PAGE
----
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1 May 2008 Long-Distance Dispersal of a Female Cougar in a Basin and Range Landscape
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Abstract
We used Global Positioning System technology to document distance, movement path, vegetation, and elevations used by a dispersing subadult female cougar (Puma concolor) through the fragmented habitat of the Intermountain West, USA. Over the course of 1 year, female number 31 moved 357 linear km, but an actual distance of 1,341 km from the Oquirrh Mountains, Utah to the White River Plateau, Colorado, constituting the farthest dispersal yet documented for a female cougar. This cougar successfully negotiated 4 major rivers and one interstate highway while traversing portions of 3 states. Our data suggest that transient survival, and therefore total distance moved, may be enhanced when dispersal occurs during the snow-free season due to low hunting pressure and greater access to high elevation habitats. Long-distance movements by both sexes will be required for the recolonization of vacant habitats, and thus inter-state management may be warranted where state boundaries do not coincide with effective dispersal barriers.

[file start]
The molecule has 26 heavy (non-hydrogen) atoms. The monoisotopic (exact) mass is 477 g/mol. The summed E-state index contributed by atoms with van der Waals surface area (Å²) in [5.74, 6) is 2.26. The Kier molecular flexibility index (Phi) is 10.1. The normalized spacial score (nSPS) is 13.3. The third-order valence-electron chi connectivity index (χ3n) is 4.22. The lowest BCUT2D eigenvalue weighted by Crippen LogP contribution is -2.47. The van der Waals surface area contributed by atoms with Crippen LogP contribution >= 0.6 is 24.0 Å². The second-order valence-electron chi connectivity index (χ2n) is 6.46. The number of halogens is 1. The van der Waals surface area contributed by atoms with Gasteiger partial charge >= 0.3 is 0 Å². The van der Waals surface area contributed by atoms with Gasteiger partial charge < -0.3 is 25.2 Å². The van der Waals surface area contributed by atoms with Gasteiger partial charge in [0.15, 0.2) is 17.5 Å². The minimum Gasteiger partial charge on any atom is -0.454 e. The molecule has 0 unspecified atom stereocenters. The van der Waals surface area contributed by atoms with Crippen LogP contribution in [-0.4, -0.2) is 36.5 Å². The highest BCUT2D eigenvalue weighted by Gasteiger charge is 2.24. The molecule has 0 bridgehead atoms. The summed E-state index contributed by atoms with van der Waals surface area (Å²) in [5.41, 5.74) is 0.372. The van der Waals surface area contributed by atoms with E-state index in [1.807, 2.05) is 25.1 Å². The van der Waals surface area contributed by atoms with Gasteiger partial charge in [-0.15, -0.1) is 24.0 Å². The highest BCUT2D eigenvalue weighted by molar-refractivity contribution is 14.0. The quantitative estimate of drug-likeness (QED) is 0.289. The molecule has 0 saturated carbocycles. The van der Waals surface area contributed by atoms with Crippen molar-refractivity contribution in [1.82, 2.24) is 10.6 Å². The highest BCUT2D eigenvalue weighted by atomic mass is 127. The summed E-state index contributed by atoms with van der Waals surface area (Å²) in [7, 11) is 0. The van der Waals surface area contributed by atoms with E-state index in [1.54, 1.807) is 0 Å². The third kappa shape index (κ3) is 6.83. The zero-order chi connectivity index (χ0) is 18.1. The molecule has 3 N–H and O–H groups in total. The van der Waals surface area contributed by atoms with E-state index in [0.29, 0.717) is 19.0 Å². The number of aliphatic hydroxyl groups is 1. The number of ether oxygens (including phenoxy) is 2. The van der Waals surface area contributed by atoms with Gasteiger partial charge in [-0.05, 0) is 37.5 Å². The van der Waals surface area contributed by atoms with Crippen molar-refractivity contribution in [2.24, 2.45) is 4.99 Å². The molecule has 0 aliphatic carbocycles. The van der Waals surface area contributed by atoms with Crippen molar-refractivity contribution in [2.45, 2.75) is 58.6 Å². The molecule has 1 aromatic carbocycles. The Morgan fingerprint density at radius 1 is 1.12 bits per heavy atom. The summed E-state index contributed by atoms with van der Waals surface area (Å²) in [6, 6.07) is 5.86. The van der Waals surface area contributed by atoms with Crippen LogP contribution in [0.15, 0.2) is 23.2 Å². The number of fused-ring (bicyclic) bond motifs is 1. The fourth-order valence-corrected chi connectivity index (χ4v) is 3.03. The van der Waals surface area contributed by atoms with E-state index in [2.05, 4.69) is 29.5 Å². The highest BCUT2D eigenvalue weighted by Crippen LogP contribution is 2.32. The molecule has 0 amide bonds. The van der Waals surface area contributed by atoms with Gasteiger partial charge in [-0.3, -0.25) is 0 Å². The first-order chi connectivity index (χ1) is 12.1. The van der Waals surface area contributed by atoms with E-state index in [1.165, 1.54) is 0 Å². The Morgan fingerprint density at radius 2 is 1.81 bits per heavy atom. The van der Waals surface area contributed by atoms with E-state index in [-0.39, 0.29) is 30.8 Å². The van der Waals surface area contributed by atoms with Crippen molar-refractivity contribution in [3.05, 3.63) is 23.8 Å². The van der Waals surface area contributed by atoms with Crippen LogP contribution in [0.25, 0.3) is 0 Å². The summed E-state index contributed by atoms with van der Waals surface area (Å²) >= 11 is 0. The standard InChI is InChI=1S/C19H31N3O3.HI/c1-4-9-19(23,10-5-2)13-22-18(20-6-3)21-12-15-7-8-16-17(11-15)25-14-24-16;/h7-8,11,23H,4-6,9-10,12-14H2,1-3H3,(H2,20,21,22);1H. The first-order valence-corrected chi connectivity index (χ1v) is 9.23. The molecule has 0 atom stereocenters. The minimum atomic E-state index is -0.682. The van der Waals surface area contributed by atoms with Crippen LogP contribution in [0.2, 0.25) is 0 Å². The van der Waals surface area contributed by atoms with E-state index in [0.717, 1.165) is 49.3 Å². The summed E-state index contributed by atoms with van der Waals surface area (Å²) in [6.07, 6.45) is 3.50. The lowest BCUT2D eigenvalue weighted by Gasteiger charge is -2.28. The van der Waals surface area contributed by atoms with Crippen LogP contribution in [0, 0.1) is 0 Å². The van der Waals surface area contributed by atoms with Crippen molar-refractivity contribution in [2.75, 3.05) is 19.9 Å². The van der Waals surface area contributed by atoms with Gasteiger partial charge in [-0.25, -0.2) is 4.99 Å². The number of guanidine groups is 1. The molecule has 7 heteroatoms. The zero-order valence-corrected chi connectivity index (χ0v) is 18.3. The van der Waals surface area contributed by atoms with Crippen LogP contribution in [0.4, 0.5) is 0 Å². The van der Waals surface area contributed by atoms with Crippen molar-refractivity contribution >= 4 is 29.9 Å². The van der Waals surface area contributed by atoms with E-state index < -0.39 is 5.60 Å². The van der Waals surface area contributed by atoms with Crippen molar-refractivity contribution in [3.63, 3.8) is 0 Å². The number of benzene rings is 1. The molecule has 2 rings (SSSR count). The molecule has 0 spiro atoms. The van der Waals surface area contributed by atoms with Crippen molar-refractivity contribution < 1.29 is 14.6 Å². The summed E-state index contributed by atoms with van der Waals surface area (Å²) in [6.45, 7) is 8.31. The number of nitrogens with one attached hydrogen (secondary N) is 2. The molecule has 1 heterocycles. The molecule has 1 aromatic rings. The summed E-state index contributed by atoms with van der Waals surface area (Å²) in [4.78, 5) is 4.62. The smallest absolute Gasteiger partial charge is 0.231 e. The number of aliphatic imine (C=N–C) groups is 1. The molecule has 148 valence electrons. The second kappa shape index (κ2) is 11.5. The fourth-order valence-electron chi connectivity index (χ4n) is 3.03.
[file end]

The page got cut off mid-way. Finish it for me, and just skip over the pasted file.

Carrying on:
David C. Stoner, Wendy R. Rieth, Michael L. Wolfe, McLain B. Mecham and Ann Neville "Long-Distance Dispersal of a Female Cougar in a Basin and Range Landscape," Journal of Wildlife Management 72(4), (1 May 2008). https://doi.org/10.2193/2007-219
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